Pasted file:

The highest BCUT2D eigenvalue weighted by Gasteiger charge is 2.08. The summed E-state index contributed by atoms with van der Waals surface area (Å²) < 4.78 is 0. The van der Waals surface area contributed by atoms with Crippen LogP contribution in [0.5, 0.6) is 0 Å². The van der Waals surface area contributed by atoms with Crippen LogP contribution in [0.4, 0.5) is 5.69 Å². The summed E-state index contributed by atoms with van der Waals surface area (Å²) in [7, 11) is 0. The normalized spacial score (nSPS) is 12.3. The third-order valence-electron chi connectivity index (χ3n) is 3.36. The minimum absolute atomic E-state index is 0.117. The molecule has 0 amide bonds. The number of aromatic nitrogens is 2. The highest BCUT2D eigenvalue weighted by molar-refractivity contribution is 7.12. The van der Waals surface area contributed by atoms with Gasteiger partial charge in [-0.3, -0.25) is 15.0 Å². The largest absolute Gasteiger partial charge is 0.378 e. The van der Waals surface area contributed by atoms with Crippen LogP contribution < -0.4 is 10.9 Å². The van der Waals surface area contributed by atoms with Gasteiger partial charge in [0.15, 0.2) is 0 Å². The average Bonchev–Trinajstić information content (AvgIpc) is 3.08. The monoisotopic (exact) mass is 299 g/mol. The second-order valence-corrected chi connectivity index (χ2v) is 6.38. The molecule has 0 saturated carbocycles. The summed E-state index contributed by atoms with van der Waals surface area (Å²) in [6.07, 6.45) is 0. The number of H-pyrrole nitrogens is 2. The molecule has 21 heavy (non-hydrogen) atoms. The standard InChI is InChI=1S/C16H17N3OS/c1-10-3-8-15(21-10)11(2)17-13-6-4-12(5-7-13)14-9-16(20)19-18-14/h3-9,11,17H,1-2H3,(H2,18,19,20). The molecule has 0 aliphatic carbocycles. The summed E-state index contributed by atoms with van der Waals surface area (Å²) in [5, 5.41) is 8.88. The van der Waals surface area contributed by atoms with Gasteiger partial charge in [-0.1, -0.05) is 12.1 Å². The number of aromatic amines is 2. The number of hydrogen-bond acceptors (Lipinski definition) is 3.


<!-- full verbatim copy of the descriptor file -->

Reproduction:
The highest BCUT2D eigenvalue weighted by Gasteiger charge is 2.08. The summed E-state index contributed by atoms with van der Waals surface area (Å²) < 4.78 is 0. The van der Waals surface area contributed by atoms with Crippen LogP contribution in [0.5, 0.6) is 0 Å². The van der Waals surface area contributed by atoms with Crippen LogP contribution in [0.4, 0.5) is 5.69 Å². The summed E-state index contributed by atoms with van der Waals surface area (Å²) in [7, 11) is 0. The normalized spacial score (nSPS) is 12.3. The third-order valence-electron chi connectivity index (χ3n) is 3.36. The minimum absolute atomic E-state index is 0.117. The molecule has 0 amide bonds. The number of aromatic nitrogens is 2. The highest BCUT2D eigenvalue weighted by molar-refractivity contribution is 7.12. The van der Waals surface area contributed by atoms with Gasteiger partial charge in [-0.3, -0.25) is 15.0 Å². The largest absolute Gasteiger partial charge is 0.378 e. The van der Waals surface area contributed by atoms with Crippen LogP contribution < -0.4 is 10.9 Å². The van der Waals surface area contributed by atoms with Gasteiger partial charge in [0.15, 0.2) is 0 Å². The average Bonchev–Trinajstić information content (AvgIpc) is 3.08. The monoisotopic (exact) mass is 299 g/mol. The second-order valence-corrected chi connectivity index (χ2v) is 6.38. The molecule has 0 saturated carbocycles. The summed E-state index contributed by atoms with van der Waals surface area (Å²) in [6.07, 6.45) is 0. The number of H-pyrrole nitrogens is 2. The molecule has 21 heavy (non-hydrogen) atoms. The standard InChI is InChI=1S/C16H17N3OS/c1-10-3-8-15(21-10)11(2)17-13-6-4-12(5-7-13)14-9-16(20)19-18-14/h3-9,11,17H,1-2H3,(H2,18,19,20). The molecule has 0 aliphatic carbocycles. The summed E-state index contributed by atoms with van der Waals surface area (Å²) in [5, 5.41) is 8.88. The van der Waals surface area contributed by atoms with Gasteiger partial charge in [-0.1, -0.05) is 12.1 Å². The number of aromatic amines is 2. The number of hydrogen-bond acceptors (Lipinski definition) is 3.